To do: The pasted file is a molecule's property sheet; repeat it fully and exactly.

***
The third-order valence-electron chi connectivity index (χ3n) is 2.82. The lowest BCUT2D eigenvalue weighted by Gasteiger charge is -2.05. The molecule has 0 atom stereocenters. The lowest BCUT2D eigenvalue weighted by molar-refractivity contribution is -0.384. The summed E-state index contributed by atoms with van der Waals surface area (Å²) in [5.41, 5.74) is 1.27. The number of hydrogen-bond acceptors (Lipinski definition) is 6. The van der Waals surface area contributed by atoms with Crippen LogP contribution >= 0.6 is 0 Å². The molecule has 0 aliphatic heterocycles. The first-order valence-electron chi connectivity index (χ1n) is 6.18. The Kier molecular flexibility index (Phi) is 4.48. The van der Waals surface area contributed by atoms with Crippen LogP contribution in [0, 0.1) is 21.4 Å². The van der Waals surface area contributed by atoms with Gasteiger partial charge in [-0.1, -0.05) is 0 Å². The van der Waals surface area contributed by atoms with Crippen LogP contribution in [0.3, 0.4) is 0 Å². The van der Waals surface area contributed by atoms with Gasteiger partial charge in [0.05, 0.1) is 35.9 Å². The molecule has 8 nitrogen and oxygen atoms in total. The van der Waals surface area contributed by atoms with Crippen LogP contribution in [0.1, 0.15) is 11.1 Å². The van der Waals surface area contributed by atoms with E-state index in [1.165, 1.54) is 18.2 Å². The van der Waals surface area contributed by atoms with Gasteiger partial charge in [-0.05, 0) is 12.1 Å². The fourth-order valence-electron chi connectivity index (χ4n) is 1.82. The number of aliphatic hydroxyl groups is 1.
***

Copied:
The third-order valence-electron chi connectivity index (χ3n) is 2.82. The lowest BCUT2D eigenvalue weighted by Gasteiger charge is -2.05. The molecule has 0 atom stereocenters. The lowest BCUT2D eigenvalue weighted by molar-refractivity contribution is -0.384. The summed E-state index contributed by atoms with van der Waals surface area (Å²) in [5.41, 5.74) is 1.27. The number of hydrogen-bond acceptors (Lipinski definition) is 6. The van der Waals surface area contributed by atoms with Crippen LogP contribution >= 0.6 is 0 Å². The molecule has 0 aliphatic heterocycles. The first-order valence-electron chi connectivity index (χ1n) is 6.18. The Kier molecular flexibility index (Phi) is 4.48. The van der Waals surface area contributed by atoms with Crippen LogP contribution in [0, 0.1) is 21.4 Å². The van der Waals surface area contributed by atoms with Gasteiger partial charge in [-0.1, -0.05) is 0 Å². The van der Waals surface area contributed by atoms with Crippen LogP contribution in [0.3, 0.4) is 0 Å². The van der Waals surface area contributed by atoms with Gasteiger partial charge in [0.05, 0.1) is 35.9 Å². The molecule has 8 nitrogen and oxygen atoms in total. The van der Waals surface area contributed by atoms with Crippen LogP contribution in [0.1, 0.15) is 11.1 Å². The van der Waals surface area contributed by atoms with E-state index in [1.165, 1.54) is 18.2 Å². The van der Waals surface area contributed by atoms with Gasteiger partial charge in [-0.05, 0) is 12.1 Å². The fourth-order valence-electron chi connectivity index (χ4n) is 1.82. The number of aliphatic hydroxyl groups is 1.